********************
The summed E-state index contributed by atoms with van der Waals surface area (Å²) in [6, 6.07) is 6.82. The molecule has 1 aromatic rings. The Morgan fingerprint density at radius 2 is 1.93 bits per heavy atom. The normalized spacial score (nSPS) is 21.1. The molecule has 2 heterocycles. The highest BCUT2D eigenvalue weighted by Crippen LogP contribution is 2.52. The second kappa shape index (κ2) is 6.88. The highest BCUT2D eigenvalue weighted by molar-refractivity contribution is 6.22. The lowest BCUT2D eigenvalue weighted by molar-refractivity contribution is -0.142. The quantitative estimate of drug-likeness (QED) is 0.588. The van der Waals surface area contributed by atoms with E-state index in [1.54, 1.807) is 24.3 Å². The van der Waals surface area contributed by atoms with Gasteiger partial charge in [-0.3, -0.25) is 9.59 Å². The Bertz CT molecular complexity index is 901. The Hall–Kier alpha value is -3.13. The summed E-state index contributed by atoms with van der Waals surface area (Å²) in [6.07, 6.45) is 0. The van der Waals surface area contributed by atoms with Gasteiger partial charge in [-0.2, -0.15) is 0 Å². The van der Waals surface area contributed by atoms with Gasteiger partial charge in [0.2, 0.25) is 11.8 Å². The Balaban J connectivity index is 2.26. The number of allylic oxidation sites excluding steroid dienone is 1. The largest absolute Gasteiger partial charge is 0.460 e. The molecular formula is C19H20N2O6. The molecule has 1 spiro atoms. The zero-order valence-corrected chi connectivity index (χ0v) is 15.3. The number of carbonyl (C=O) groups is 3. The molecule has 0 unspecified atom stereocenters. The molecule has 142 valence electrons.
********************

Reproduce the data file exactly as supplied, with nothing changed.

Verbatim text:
The summed E-state index contributed by atoms with van der Waals surface area (Å²) in [6, 6.07) is 6.82. The molecule has 1 aromatic rings. The Morgan fingerprint density at radius 2 is 1.93 bits per heavy atom. The normalized spacial score (nSPS) is 21.1. The molecule has 2 heterocycles. The highest BCUT2D eigenvalue weighted by Crippen LogP contribution is 2.52. The second kappa shape index (κ2) is 6.88. The highest BCUT2D eigenvalue weighted by molar-refractivity contribution is 6.22. The lowest BCUT2D eigenvalue weighted by molar-refractivity contribution is -0.142. The quantitative estimate of drug-likeness (QED) is 0.588. The van der Waals surface area contributed by atoms with E-state index in [1.54, 1.807) is 24.3 Å². The van der Waals surface area contributed by atoms with Gasteiger partial charge in [-0.3, -0.25) is 9.59 Å². The Bertz CT molecular complexity index is 901. The Hall–Kier alpha value is -3.13. The summed E-state index contributed by atoms with van der Waals surface area (Å²) in [6.07, 6.45) is 0. The van der Waals surface area contributed by atoms with Gasteiger partial charge in [-0.2, -0.15) is 0 Å². The van der Waals surface area contributed by atoms with Gasteiger partial charge in [0.2, 0.25) is 11.8 Å². The Balaban J connectivity index is 2.26. The number of allylic oxidation sites excluding steroid dienone is 1. The largest absolute Gasteiger partial charge is 0.460 e. The molecular formula is C19H20N2O6. The molecule has 1 spiro atoms. The zero-order valence-corrected chi connectivity index (χ0v) is 15.3. The number of carbonyl (C=O) groups is 3. The molecule has 0 unspecified atom stereocenters. The molecule has 142 valence electrons.